Retroactive Child Support

Angela Princewill

March 29, 2016

What is the meaning of retroactive child support?

Retroactive child support refers to claims for child support for a period preceding the commencement of proceedings.

So when we talk about retroactive child support, we are referring to child support owing for a period prior to you bringing an application seeking child support.

Here’s a scenario that happens all too often. Parents separate and the child is residing primarily with one parent. For whatever reason, the parent that the children resides with does not receive child support from the other parent.

Years pass by and the parent who the resides with the child has been asking for support over time & here you are a few years later wondering what is going on? Am I going to get any support for all these years that I have been providing for all the children’s financial needs?
The answer in an in a nutshell is yes. The court can order payment of child support retroactively. The court will consider the following factors:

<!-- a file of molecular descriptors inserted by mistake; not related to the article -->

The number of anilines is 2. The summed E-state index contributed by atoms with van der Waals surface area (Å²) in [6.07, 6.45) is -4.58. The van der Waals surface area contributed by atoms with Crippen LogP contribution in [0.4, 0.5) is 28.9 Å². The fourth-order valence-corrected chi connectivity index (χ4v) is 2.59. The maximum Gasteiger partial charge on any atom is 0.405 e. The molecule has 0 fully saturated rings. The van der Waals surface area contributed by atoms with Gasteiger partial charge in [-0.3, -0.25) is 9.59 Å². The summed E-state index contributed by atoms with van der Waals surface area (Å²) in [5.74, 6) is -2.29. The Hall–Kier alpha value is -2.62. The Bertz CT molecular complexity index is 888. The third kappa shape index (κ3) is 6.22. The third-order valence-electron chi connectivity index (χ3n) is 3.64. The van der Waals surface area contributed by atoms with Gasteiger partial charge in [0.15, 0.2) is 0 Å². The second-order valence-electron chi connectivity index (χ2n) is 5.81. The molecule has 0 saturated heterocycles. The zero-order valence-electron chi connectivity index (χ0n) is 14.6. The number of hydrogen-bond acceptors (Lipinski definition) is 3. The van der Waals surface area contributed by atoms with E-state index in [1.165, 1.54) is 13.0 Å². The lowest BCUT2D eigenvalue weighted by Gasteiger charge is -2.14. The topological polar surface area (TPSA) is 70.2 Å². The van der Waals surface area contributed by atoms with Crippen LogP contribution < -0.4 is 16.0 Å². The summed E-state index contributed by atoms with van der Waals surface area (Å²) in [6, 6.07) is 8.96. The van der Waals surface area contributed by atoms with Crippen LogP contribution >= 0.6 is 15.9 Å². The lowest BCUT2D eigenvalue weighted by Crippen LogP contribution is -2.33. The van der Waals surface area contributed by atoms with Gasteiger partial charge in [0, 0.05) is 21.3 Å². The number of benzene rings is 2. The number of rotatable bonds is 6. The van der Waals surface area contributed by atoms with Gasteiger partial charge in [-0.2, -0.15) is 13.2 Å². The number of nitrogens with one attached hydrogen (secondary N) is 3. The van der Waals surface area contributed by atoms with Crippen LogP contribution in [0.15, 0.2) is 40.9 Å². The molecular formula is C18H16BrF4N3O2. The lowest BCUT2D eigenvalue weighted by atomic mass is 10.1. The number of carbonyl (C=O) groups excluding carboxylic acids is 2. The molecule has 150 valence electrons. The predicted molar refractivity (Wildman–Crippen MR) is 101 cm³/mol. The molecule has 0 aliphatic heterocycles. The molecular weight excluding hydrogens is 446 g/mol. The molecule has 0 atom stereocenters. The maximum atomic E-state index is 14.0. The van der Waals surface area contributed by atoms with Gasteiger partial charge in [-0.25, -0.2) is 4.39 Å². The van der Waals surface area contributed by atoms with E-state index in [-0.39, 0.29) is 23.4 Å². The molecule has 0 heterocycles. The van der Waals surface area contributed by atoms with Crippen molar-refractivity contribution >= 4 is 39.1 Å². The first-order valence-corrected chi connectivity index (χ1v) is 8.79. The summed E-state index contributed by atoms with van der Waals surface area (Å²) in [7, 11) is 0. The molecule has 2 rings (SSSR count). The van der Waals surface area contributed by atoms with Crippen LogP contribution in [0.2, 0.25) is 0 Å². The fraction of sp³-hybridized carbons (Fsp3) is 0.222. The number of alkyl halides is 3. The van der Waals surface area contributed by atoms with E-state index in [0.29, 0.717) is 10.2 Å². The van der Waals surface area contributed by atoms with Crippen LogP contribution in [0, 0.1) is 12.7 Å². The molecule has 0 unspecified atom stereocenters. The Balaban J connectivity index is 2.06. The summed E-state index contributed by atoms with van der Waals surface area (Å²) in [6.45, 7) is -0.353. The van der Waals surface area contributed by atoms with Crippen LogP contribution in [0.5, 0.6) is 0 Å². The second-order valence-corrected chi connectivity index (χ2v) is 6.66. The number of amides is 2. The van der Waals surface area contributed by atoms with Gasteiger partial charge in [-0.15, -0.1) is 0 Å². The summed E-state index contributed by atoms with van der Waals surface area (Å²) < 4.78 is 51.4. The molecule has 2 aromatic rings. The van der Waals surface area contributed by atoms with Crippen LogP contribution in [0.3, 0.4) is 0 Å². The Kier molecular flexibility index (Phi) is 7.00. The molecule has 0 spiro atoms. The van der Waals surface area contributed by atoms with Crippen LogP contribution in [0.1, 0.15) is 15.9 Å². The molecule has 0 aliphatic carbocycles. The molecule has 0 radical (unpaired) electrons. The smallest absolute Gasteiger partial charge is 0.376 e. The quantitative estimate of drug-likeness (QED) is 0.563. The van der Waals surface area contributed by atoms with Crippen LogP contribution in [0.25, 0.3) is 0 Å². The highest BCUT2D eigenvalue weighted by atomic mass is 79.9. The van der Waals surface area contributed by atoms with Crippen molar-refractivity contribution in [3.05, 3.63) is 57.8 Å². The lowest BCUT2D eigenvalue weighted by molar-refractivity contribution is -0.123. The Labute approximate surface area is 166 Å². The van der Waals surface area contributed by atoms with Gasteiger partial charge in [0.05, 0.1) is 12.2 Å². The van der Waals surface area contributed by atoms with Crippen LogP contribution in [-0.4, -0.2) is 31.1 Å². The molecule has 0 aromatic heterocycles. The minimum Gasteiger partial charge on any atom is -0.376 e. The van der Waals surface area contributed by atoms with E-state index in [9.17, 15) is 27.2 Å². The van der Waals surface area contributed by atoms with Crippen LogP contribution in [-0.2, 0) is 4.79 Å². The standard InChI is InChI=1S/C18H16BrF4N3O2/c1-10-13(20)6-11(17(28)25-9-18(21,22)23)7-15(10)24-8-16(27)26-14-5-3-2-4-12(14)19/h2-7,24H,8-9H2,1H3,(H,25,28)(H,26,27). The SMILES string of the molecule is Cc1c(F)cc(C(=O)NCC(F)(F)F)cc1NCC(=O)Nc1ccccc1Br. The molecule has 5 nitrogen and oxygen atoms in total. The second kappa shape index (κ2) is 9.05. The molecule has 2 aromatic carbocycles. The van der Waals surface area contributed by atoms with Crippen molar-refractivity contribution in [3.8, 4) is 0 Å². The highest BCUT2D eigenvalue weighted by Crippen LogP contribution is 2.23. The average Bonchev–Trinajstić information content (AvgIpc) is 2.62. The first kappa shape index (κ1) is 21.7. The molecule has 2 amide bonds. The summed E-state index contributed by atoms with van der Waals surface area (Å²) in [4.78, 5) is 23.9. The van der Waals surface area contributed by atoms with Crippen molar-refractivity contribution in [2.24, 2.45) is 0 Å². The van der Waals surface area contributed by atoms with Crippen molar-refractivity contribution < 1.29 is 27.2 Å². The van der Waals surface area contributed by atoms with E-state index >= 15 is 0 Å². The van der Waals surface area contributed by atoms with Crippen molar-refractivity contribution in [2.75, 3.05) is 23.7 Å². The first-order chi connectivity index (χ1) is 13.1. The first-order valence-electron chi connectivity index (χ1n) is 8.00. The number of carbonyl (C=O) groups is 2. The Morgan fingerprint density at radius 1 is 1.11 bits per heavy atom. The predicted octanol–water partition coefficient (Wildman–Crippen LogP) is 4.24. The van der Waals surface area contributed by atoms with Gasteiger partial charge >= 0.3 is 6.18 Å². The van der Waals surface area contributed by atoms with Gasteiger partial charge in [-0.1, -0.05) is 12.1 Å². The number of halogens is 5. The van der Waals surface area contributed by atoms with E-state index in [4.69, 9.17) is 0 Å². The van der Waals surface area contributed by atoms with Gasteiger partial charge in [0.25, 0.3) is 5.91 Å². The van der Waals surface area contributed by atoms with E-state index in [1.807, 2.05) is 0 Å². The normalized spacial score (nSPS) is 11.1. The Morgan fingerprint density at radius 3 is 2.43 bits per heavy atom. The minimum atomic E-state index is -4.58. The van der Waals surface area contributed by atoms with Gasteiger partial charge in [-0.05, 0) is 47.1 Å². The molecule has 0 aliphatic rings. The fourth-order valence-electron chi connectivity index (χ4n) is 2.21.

1) the reason for the delay in seeking support

2) the conduct of the party who is to pay the support – is there any blameworthy conduct?

3) the child’s past and present circumstances

4) hardship that will result to the parent who is to pay the support retroactively

The courts will also consider how far back it should go in awarding child support and this will be based on the date of effective notice. Effective notice is the date you bring the subject of paying child support to the other party’s attention or the day you asked for a review of the amount of support being paid.

Unless there is blameworthy conduct on the part of the party who is to pay support, his or her liability will be limited to no more than 3 years from the date of formal notice. There is a difference between effective and formal notice. As the support recipient has an obligation to move matters along, once effective notice has been given. If there is blameworthy conduct, then the 3year limitation period will not apply.

If you need any help with family law matters, contact our AP Lawyers in Toronto, Pickering, Markham, and Scarborough. You can call us at (905) 492-7662 or email us at [email protected] to schedule a consultation.